BORACAY, Aklan -- Southeast Asian diplomats began Sunday top-level discussions here on a code of conduct framework that regional leaders hope to finish this year to help de-escalate tensions in the South China Sea.
A framework and later a legally binding code could serve as President Rodrigo Duterte's "legacy" as this year's chairman of the Association of Southeast Asian Nations (ASEAN), said former National Security Adviser Roilo Golez.
The framework has been in the works for years since China and the regional bloc agreed in a 2002 declaration to "undertake self-restraint" and "refrain" from occupying islands and other features in the dispute areas.
"There's still a long way to go but ASEAN is really working hard to have this code of conduct concluded very soon," Philippine foreign affairs spokesman Charles Jose told reporters here.
Golez said a code of conduct "has become virtually moot and academic," citing China's construction of artificial islands and installation of weapons on them while discussing the document with ASEAN.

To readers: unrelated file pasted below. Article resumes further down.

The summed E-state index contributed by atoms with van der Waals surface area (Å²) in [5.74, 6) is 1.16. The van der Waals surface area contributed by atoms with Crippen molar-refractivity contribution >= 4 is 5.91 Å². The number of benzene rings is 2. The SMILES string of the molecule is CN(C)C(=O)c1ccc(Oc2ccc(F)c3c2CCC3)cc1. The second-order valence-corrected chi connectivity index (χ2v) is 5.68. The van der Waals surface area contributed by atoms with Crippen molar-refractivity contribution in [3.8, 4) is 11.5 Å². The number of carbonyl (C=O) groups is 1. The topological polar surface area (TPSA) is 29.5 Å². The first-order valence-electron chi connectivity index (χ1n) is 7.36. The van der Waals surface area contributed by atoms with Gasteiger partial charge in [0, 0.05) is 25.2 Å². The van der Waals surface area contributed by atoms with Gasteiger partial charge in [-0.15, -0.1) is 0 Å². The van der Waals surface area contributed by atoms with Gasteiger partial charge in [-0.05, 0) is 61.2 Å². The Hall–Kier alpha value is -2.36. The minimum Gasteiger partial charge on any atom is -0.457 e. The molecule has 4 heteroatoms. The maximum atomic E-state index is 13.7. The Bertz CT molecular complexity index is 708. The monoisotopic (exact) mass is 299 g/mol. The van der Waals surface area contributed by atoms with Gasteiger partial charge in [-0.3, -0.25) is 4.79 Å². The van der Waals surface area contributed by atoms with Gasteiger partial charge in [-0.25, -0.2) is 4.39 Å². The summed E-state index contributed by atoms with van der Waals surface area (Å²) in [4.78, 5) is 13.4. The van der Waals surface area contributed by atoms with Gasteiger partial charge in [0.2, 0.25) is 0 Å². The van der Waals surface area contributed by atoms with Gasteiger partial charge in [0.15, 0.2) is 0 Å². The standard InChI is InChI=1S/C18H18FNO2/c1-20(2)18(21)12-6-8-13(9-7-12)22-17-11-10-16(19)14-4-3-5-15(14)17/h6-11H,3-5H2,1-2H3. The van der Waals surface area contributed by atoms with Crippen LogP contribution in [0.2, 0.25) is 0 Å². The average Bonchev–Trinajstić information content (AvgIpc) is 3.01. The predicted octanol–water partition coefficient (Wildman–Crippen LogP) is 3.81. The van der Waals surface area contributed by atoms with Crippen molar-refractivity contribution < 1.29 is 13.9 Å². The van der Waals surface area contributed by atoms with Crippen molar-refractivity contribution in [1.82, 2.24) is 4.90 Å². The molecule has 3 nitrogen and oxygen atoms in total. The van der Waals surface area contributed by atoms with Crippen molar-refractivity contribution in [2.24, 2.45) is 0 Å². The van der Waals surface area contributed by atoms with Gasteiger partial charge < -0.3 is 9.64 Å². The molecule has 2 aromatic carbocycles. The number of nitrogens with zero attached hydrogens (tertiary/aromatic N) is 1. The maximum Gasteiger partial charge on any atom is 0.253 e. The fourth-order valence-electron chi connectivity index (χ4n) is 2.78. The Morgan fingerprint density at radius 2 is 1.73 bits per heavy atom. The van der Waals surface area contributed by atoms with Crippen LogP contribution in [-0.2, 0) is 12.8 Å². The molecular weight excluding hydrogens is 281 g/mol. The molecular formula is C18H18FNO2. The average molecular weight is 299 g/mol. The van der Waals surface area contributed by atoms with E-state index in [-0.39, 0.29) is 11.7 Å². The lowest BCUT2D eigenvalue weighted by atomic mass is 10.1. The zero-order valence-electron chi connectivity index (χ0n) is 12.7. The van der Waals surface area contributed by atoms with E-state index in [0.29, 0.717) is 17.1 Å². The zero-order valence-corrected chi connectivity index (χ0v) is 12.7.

"I expect China to still resist the finalization and approval so that China can further militarize the artificial islands with the placement of offensive medium-range and long-range missiles," he told ABS-CBN News.
But Jose said a code of conduct would still be "useful... in regulating future behavior of parties concerned."
"It's in everyone's interest to have a code of conduct for maintaining peace and security and managing tensions in the area," he said.
Maritime law professor Jay Batongbacal played down the code of conduct framework, likening it to "having a table of contents without the rest of the book."
"So even if they say that 'militarization' (of disputed islands) will be included, without substantial agreements, it will be practically useless because by the time they do discuss substance, the militarization may already be complete," he told ABS-CBN News.
Foreign Secretary Perfecto Yasay Jr. earlier said the Philippines would not discuss its arbitral victory that junked China's sweeping claims over the vast waterway.
Under Duterte, the Philippines has realigned with Beijing, which promised around $24 billion in investments development aid during his state visit to China last year.
"The question is: are the economic benefits an equitable trade-off compared to jeopardizing our position on the West Philippine Sea?" Golez said.